aFor amusement, or indeed lifestyle, time wasting is underrated. Doing nothing requires real imagination; To produce nothing requires a strong moral core. An unemployed person does not, among other things, perform unnecessary plastic surgery or release an album with swing covers. The most courageous way to test time is through inaction – to remain completely still and feel the minutes creeping across the face. Wasting time in football, however, is the preserve of scammers and scammers.
The problem is that while wasting time in everyday life is seen by capitalist orthodoxy as weak and suspicious, in football it lends its practitioners a level of sophistication. The deliberate act of slowing down or breaking the game, when in the lead, is identified as the opposite of naivety. It’s been given a new name, Game Management, and has elevated stealth subversion into something worthy of a college degree.
It is now understood that good game management is an advantage that the successful side must possess. The dictionary definition of wasting time – not producing any benefit or expending any energy – does not apply to its application in football. So much energy is spent keeping the ball calm and what could be more important than three points?
Taking the ball to the corner flag is the soccer equivalent of a medieval celebration of leading the devil away from the village and into the wilderness. For the lazy rudeness, the flag-wasteer of the corner occupies a place somewhere between a cow on the road and anyone using the crying emoji with laughter on social media by refuting an opposing view. The diagram, shown by the BBC, of the ball’s position in the final 10 minutes of the Euro 2022 final is a design homage to this tried and tested practice.
Throw-in has a long chapter in this story. A serious attempt to throw the ball back into play before finally accepting defeat and leaving it to a teammate had to be added to the Laws of the Game as a yellow card offense because it happens so often. With a throw-in, everyone can enjoy the fun – the home team’s ball player delays the handover, or the crowd hits the ball out of the frantic opponent’s reach, close to tears of helpless rage.
However, pretending or exaggerating the injury is where the damage occurs most of the time. When Mark Noble picked the dressy Ander Herrera and took him off the field, it was a tasting moment for football fans everywhere. Herrera’s astonishing deference, as he was dragged into the seam like a bag of coal, played his part in making the scene so memorable.
Just as there are artists in the most unpromising environments—think war poets and keyboardists at Inspiral Carpets—so there are those who produce great solo work in the relentless pursuit of running the clock. One of the first time-wasting martyrs, Jens Lehmann, was booked in the 2007 game for his unique versatility in retrieving the ball from behind the goal. Lehmann, while impersonating a man in a hurry to take a goal kick, Confess to throw the ball into advertising hoardingThe ball bounces behind him and forces him, in a mirror image of innocent confusion, to follow in his footsteps.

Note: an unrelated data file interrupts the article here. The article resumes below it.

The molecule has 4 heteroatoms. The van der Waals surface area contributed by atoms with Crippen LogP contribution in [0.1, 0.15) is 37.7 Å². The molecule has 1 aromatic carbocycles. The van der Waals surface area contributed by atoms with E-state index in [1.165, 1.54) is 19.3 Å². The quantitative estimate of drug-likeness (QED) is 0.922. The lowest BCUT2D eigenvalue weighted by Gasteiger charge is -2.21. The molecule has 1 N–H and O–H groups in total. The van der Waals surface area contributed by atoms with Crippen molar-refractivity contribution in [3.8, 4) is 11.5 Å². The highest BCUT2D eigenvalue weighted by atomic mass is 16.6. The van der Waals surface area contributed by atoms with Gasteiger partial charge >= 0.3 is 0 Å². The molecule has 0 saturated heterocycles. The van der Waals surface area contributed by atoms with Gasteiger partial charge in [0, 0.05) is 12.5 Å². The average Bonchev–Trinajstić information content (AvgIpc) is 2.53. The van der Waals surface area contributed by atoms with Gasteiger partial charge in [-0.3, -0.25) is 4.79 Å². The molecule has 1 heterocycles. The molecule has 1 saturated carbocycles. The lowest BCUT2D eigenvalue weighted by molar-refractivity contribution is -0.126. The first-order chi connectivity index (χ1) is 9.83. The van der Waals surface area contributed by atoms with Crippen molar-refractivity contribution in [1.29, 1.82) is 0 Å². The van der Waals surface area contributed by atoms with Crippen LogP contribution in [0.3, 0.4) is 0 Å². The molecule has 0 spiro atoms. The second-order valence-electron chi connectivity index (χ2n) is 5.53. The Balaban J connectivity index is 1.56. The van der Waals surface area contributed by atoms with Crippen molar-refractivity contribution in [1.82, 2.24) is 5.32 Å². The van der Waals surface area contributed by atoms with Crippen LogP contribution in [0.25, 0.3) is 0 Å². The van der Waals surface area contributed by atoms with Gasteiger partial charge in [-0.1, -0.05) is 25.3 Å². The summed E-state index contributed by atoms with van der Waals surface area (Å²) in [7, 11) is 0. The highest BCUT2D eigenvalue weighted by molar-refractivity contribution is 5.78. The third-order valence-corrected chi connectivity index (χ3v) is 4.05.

In another fantastic miniature, the referee warned Ryan Giggs and David Beckham for standing up to a corner kick together as the vital seconds approached. They both pointed to the ball, outside of the “D”, which Giggs had sprayed several seconds earlier while no one was paying attention. It is this kind of vision that really evokes a reprehensible and reprehensible act into something that everyone can enjoy. Because, in the right hands, wasting time approaches a central concept of the Dadaist statement. By going to the football field and trying not to play football, the creative waste of time shows the absurdity of a meaningful experience in a meaningless activity.
Lehmann has been leading his own business in an area where fellow goalkeepers have always shown special competence, whether it was pausing to kick the mud off the boot onto the post before the goal kick, or 20 seconds of holding the ball while waving. Teammates forward, or, with the introduction of the four-step rule, exploiting the loophole that three steps followed by putting the ball on the ground and catching it again was something that was impossible to punish. Reading the modifications to the Four Step Rule gives an idea of how instantly resolute and enthusiastic goalkeepers were to the breaking point.
Most recently, we have the Pickford Flop, an emotional breakdown on the ball trying to convince referees with a strong sense of the stage that this, dramatically, would be the perfect ending.
The most annoying aspect of this racket – late double substitutions, alternating to go down with cramp, delaying free kicks by pointing out some non-existent hurdles to restarting the game – is that everything is handled in a vaudevillian style of commitment which suggests we can’t guess the deeper motivation to the perpetrator. Football time-wasting has been internalized as an inevitable part of the game, just as signs like the “Walking Festival 2022” are now appearing in our cities without a doubt.
None of this trick trick would matter, though, if the match officials kept track of time. In practice, the ball remains in play for only 55 minutes of most matches, however injury time routinely remains three minutes, or slightly less if the ball is in the air. As the Stoic philosopher Seneca wrote, from memory: “It is not a matter of a short period of time, but that we waste so much perversion to shake hands with judgment after its replacement.”